By Regina Clarke
The wind blew open the shop door. Trenner swore under his breath and went to close it, while the woman at the counter
continued to stare at the row of rings displayed under the glass.
"This one," she said to him when he came back and stood in front of her.
"Yes, a good choice," he agreed, and took out the tray to remove the small sapphire.
"And that one, too, please."
For a moment the man hesitated. "That's a wedding ring. I usually sell them as part of a matching set." The woman looked at him and
"I'm aware of that," she said softly, "but I only want the one."
"Certainly," he responded, annoyed, taking out the sapphire and a single gold band and placing them in a dark blue velvet box. To his
surprise she handed him cash for her purchases.
"I prefer completed transactions," the woman said, reading his look. "Nothing lingers, that way." At the door she fumbled a moment with
her umbrella — rain had come in with the wind. Then she was gone.
Trenner watched her cross the street. She walked with sharp little steps, the same way his wife had always done. He shook his head and
replaced the trays under the counter.
He'd been at 14 George Street for six years, and still felt the same satisfaction every time he surveyed his shop. Not a bad alternative for
early retirement. More hours, sure, but he would never again have to sit down in a gray cubicle and follow someone else's orders. In his
small shop he met all kinds of people, and no two days were the same. Forty-seven and a contented man, that's what he told old friends
who stopped by, and they agreed that he looked the part.
When he opened the newspaper the next morning he headed straight for the sports page, as usual. He almost missed the small headline,
tucked away at the back of the local section. But there she was. In the photo, one they'd gotten from her mother, it said, her hair was tied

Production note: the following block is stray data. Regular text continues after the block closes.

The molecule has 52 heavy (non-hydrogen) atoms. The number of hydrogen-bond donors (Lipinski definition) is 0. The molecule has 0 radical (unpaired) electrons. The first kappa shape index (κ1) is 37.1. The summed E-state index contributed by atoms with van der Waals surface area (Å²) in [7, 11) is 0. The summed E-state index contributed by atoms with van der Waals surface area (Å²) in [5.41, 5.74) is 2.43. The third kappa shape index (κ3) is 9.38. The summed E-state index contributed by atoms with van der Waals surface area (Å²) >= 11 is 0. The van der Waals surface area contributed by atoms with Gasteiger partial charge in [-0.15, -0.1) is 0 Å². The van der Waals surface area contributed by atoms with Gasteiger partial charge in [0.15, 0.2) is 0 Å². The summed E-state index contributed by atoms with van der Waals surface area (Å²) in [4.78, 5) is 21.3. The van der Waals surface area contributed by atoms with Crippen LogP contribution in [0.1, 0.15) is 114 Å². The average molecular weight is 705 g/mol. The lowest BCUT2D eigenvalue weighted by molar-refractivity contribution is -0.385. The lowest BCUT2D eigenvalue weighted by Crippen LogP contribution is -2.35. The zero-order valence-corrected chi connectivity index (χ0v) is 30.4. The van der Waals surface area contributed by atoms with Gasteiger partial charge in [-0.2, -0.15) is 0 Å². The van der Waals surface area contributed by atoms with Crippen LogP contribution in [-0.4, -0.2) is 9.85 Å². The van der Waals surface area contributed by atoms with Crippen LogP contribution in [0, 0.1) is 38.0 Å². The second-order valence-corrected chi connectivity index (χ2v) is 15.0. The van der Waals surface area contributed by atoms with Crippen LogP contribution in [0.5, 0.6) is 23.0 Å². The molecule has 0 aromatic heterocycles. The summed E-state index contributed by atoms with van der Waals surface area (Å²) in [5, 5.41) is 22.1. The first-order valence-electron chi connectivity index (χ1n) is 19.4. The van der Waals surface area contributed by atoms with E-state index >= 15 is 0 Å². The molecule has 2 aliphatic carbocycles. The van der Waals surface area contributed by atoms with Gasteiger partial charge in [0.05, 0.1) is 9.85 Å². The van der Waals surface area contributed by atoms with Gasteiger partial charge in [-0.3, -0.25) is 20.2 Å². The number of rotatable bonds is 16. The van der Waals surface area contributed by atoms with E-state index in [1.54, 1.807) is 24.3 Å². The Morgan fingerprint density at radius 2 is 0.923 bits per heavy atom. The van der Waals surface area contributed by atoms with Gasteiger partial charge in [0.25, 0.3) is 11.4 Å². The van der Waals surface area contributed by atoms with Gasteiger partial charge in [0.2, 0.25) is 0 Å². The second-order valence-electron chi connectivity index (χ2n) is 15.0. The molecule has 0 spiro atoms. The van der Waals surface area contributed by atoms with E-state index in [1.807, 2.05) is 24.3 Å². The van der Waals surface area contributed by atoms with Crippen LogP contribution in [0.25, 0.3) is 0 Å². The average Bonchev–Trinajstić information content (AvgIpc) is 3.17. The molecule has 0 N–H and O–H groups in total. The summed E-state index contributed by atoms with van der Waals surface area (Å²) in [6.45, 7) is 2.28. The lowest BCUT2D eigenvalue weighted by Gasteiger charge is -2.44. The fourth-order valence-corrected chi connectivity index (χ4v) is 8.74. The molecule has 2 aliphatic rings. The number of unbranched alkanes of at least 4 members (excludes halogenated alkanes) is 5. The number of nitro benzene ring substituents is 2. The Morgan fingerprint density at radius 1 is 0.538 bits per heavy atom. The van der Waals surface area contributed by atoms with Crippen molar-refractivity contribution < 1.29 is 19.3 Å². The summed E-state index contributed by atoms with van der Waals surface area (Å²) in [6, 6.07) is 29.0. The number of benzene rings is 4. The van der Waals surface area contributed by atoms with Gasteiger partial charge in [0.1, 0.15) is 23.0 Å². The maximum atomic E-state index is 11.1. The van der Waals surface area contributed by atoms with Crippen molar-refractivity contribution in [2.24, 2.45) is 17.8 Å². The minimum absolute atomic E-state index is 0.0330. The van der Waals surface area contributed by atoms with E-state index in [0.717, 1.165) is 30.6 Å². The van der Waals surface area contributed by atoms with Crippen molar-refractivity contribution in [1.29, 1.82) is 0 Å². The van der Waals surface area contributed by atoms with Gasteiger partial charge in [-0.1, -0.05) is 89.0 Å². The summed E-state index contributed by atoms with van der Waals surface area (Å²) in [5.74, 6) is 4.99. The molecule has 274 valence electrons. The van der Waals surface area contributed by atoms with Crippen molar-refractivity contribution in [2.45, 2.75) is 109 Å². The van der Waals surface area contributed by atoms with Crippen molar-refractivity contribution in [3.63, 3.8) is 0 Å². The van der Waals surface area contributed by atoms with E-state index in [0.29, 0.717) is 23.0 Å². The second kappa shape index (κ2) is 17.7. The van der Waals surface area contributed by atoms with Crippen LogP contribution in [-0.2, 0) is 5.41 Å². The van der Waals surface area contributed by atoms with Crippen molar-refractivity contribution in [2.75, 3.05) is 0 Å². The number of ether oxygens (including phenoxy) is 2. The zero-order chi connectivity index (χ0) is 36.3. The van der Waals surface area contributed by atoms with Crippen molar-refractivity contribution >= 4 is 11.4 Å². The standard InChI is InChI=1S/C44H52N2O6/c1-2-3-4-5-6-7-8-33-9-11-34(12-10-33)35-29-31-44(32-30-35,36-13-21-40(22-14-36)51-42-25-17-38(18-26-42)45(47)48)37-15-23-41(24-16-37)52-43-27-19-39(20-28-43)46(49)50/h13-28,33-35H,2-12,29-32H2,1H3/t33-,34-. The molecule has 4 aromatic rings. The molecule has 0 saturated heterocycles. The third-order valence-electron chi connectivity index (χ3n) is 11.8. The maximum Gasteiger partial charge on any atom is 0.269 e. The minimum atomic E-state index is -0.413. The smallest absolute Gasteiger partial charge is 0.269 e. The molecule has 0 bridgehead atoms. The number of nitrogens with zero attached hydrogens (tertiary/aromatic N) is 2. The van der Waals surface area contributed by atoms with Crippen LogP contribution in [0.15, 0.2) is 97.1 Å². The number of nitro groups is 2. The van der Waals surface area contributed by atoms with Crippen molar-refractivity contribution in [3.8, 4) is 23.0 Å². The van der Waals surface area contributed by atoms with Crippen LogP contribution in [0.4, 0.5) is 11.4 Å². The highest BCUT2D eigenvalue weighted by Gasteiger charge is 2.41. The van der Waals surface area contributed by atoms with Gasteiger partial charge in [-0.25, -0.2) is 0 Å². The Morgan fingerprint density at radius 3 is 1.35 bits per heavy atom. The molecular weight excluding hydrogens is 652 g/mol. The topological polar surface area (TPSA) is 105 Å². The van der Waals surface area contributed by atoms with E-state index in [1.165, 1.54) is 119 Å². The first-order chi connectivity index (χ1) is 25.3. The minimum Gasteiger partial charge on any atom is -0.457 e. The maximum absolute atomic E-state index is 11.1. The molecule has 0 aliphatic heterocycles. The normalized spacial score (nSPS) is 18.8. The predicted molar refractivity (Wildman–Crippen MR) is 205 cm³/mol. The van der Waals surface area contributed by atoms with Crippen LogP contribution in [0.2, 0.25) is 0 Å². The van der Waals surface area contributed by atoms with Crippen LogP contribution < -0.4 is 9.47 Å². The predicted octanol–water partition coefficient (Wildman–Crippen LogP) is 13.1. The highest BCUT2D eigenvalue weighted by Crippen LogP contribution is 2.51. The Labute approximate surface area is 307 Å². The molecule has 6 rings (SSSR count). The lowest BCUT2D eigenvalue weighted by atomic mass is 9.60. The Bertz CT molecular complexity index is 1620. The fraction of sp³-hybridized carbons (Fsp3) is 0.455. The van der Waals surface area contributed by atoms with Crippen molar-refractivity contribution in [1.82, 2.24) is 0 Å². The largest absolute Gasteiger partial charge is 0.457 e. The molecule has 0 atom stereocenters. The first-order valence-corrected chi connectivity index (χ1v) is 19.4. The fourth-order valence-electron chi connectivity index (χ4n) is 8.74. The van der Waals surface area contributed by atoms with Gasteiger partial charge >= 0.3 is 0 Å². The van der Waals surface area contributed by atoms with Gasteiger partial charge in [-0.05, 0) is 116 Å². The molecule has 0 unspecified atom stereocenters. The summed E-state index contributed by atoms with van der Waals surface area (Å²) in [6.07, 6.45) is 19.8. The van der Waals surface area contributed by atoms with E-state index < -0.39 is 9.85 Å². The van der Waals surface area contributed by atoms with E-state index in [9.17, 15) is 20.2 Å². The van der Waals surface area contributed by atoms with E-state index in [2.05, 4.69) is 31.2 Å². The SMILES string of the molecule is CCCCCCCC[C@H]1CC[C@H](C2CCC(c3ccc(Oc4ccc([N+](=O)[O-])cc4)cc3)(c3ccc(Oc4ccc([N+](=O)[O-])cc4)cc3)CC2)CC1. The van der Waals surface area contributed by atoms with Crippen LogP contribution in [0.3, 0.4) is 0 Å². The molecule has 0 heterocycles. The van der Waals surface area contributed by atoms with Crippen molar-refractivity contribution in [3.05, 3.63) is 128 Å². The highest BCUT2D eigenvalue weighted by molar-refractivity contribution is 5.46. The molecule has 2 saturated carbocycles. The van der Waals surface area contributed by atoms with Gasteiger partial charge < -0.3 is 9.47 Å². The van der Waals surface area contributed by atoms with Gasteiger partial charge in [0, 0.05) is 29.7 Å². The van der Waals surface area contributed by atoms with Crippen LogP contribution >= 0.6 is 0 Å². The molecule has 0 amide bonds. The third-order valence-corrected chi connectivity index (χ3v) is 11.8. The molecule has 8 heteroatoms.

back, and she was smiling and looked so much younger, so that he wondered at first, for a fraction of a second. But no, it was her.
Strangled by parties unknown. He sighed and went on to read the results of the playoff from the night before, a live game that they'd
televised too early for him to catch.
In the late afternoon, just when he was about to close up, the steel grate pulled halfway across the front window, the shop door opened.
He glanced at the two men who walked in, one on the short side with wild, gray hair and one much younger, tall, dressed in an expensive
"Mr. Trenner — Michael Trenner? Good. I'm Lieutenant Parish — Maker Parish — Puritan name if there ever was one,
eh? More's the pity." The older man showed identification. "That's Detective Sergeant Halliwell," he added, indicating the second man
who had begun to wander slowly around, studying the gemstones laid out in the cases. "We're just checking all the jewelry shops in the
area. Do you recognize these?"
For a moment Trenner stared at the lieutenant, and then looked at the rings the lieutenant held up in a plastic evidence bag. He gave a
"Thought you guys might come around. I saw her in the paper. Though it doesn't do to get involved if you can help it, I say."
"We hear that a lot. Hey, Sapir." The other man stopped moving through the store and came over to them.
"When I'm interviewing anyone, here's what you need to do. First, listen to what they say. Second, write down every word. Third, pay
attention to detail. Fourth, and last, and most importantly, listen to what your instincts are telling you."